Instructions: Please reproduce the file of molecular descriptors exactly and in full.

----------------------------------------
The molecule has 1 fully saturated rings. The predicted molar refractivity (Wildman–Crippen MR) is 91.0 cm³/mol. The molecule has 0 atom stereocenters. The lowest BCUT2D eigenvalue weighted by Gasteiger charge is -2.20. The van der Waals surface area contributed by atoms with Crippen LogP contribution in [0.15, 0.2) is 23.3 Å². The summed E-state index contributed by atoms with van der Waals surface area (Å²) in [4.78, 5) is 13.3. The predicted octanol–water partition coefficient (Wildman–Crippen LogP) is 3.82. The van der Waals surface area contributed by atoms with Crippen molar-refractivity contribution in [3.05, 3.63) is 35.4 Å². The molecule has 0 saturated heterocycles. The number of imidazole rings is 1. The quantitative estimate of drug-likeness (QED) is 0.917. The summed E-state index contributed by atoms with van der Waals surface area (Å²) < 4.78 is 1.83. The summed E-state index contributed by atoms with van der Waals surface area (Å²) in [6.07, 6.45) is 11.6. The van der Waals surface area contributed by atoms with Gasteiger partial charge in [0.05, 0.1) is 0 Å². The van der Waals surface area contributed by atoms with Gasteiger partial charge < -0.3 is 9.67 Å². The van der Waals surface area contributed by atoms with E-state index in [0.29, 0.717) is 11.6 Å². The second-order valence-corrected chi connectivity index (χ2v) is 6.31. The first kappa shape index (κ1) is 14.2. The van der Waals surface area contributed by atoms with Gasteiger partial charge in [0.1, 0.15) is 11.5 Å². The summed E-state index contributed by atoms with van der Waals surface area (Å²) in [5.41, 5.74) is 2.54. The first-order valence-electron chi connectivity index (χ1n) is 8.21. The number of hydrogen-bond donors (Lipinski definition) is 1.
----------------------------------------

The molecule has 1 fully saturated rings. The predicted molar refractivity (Wildman–Crippen MR) is 91.0 cm³/mol. The molecule has 0 atom stereocenters. The lowest BCUT2D eigenvalue weighted by Gasteiger charge is -2.20. The van der Waals surface area contributed by atoms with Crippen LogP contribution in [0.15, 0.2) is 23.3 Å². The summed E-state index contributed by atoms with van der Waals surface area (Å²) in [4.78, 5) is 13.3. The predicted octanol–water partition coefficient (Wildman–Crippen LogP) is 3.82. The van der Waals surface area contributed by atoms with Crippen molar-refractivity contribution in [3.05, 3.63) is 35.4 Å². The molecule has 0 saturated heterocycles. The number of imidazole rings is 1. The quantitative estimate of drug-likeness (QED) is 0.917. The summed E-state index contributed by atoms with van der Waals surface area (Å²) < 4.78 is 1.83. The summed E-state index contributed by atoms with van der Waals surface area (Å²) in [6.07, 6.45) is 11.6. The van der Waals surface area contributed by atoms with Gasteiger partial charge in [0.05, 0.1) is 0 Å². The van der Waals surface area contributed by atoms with Gasteiger partial charge < -0.3 is 9.67 Å². The van der Waals surface area contributed by atoms with E-state index in [0.29, 0.717) is 11.6 Å². The second-order valence-corrected chi connectivity index (χ2v) is 6.31. The first kappa shape index (κ1) is 14.2. The van der Waals surface area contributed by atoms with Gasteiger partial charge in [0.1, 0.15) is 11.5 Å². The summed E-state index contributed by atoms with van der Waals surface area (Å²) in [5.41, 5.74) is 2.54. The first-order valence-electron chi connectivity index (χ1n) is 8.21. The number of hydrogen-bond donors (Lipinski definition) is 1.